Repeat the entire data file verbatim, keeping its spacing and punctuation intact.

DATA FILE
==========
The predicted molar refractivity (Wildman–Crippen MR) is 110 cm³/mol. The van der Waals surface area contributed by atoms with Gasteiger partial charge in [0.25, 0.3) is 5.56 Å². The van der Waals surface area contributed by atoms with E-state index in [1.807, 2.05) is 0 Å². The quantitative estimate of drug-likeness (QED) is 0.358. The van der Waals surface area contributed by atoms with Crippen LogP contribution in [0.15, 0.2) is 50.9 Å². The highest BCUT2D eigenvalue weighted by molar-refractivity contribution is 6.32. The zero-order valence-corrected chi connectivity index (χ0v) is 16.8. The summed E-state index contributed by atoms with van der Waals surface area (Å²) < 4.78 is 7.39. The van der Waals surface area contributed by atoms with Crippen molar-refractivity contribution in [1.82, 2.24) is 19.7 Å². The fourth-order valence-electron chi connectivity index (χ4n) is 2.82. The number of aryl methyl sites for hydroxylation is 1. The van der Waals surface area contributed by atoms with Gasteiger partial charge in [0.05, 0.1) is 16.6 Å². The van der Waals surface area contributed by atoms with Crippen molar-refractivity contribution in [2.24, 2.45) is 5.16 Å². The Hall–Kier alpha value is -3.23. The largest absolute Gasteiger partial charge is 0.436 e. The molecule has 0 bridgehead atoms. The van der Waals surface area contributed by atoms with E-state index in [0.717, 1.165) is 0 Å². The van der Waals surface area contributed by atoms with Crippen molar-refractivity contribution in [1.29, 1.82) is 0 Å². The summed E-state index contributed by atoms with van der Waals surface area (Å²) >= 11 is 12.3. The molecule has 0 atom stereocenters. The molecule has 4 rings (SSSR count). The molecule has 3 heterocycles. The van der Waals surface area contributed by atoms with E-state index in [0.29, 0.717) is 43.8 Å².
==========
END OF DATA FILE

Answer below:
The predicted molar refractivity (Wildman–Crippen MR) is 110 cm³/mol. The van der Waals surface area contributed by atoms with Gasteiger partial charge in [0.25, 0.3) is 5.56 Å². The van der Waals surface area contributed by atoms with E-state index in [1.807, 2.05) is 0 Å². The quantitative estimate of drug-likeness (QED) is 0.358. The van der Waals surface area contributed by atoms with Crippen LogP contribution in [0.15, 0.2) is 50.9 Å². The highest BCUT2D eigenvalue weighted by molar-refractivity contribution is 6.32. The zero-order valence-corrected chi connectivity index (χ0v) is 16.8. The summed E-state index contributed by atoms with van der Waals surface area (Å²) < 4.78 is 7.39. The van der Waals surface area contributed by atoms with Crippen molar-refractivity contribution in [1.82, 2.24) is 19.7 Å². The fourth-order valence-electron chi connectivity index (χ4n) is 2.82. The number of aryl methyl sites for hydroxylation is 1. The van der Waals surface area contributed by atoms with Gasteiger partial charge in [0.05, 0.1) is 16.6 Å². The van der Waals surface area contributed by atoms with Crippen molar-refractivity contribution in [2.24, 2.45) is 5.16 Å². The Hall–Kier alpha value is -3.23. The largest absolute Gasteiger partial charge is 0.436 e. The molecule has 0 bridgehead atoms. The van der Waals surface area contributed by atoms with E-state index in [0.717, 1.165) is 0 Å². The van der Waals surface area contributed by atoms with Crippen molar-refractivity contribution in [1.29, 1.82) is 0 Å². The summed E-state index contributed by atoms with van der Waals surface area (Å²) >= 11 is 12.3. The molecule has 0 atom stereocenters. The molecule has 4 rings (SSSR count). The molecule has 3 heterocycles. The van der Waals surface area contributed by atoms with E-state index in [0.29, 0.717) is 43.8 Å².